Today, more than ever, scientists are finding themselves immersed in "hot" fields--highly publicized, hyperdramatized research areas in which pursuit of funding is wildly competitive and change is quick. The media, ever in pursuit of the big story, the banner headline, stoke the fire, seizing every opportunity to trumpet sudden breakthroughs. Thus perpetuated is the public's widely held misapprehension that scientific progress is achieved primarily in sudden flashes of genius or serendipity by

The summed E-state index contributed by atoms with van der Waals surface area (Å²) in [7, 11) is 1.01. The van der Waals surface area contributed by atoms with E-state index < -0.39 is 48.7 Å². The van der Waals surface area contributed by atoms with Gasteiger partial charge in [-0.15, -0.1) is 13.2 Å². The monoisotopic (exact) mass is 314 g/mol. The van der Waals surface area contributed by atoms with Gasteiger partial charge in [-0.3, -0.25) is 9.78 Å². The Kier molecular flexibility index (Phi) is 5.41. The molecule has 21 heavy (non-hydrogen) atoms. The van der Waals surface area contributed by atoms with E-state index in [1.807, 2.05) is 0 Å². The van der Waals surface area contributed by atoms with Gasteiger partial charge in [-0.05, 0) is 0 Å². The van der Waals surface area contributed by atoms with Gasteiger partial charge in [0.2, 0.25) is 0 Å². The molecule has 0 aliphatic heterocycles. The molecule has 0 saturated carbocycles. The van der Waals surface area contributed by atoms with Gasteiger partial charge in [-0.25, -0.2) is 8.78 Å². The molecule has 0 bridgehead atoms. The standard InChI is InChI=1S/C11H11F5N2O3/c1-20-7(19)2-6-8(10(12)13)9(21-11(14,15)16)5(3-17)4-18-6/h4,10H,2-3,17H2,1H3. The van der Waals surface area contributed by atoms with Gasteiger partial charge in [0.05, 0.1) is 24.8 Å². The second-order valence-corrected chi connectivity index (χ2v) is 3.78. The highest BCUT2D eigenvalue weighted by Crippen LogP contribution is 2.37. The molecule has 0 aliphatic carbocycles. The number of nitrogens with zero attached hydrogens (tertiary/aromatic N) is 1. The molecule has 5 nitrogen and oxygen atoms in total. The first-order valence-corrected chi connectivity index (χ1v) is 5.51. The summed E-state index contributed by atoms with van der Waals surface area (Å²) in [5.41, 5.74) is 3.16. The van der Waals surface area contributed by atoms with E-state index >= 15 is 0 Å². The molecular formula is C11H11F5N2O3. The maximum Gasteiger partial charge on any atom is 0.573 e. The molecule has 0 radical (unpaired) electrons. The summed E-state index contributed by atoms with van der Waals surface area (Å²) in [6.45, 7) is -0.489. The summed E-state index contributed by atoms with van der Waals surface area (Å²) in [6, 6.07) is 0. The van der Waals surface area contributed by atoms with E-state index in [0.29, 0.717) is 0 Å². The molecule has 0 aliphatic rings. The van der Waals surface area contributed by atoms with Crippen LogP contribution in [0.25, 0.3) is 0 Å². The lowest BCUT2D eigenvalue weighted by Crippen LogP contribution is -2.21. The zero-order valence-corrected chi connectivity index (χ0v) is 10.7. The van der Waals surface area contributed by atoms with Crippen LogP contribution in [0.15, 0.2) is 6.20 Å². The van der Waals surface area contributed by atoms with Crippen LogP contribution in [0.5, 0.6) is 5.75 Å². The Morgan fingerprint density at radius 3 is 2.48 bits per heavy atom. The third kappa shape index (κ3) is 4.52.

Research

Research: Scientists With The Right Chemistry To Win A Nobel Prize
Research: Scientists With The Right Chemistry To Win A Nobel Prize
What does it take to win the Nobel Prize in chemistry? Does the prize-winning research involve, for instance, discovering a never-before- seen molecular structure? Or must one do something bordering on alchemy? In this issue, The Scientist continues its three-part series on potential candidates for the Nobel Prizes. Two weeks ago, the focus was on physicists (The Scientist, Sept. 3, 1990, page 16). Now, The Scientist examines citation data compiled by the Philadelphia-based Institute for Scien
Most Cited Scientists: Researchers Ranked 351-400 For The Periods 1965-78 And 1973-84
Most Cited Scientists: Researchers Ranked 351-400 For The Periods 1965-78 And 1973-84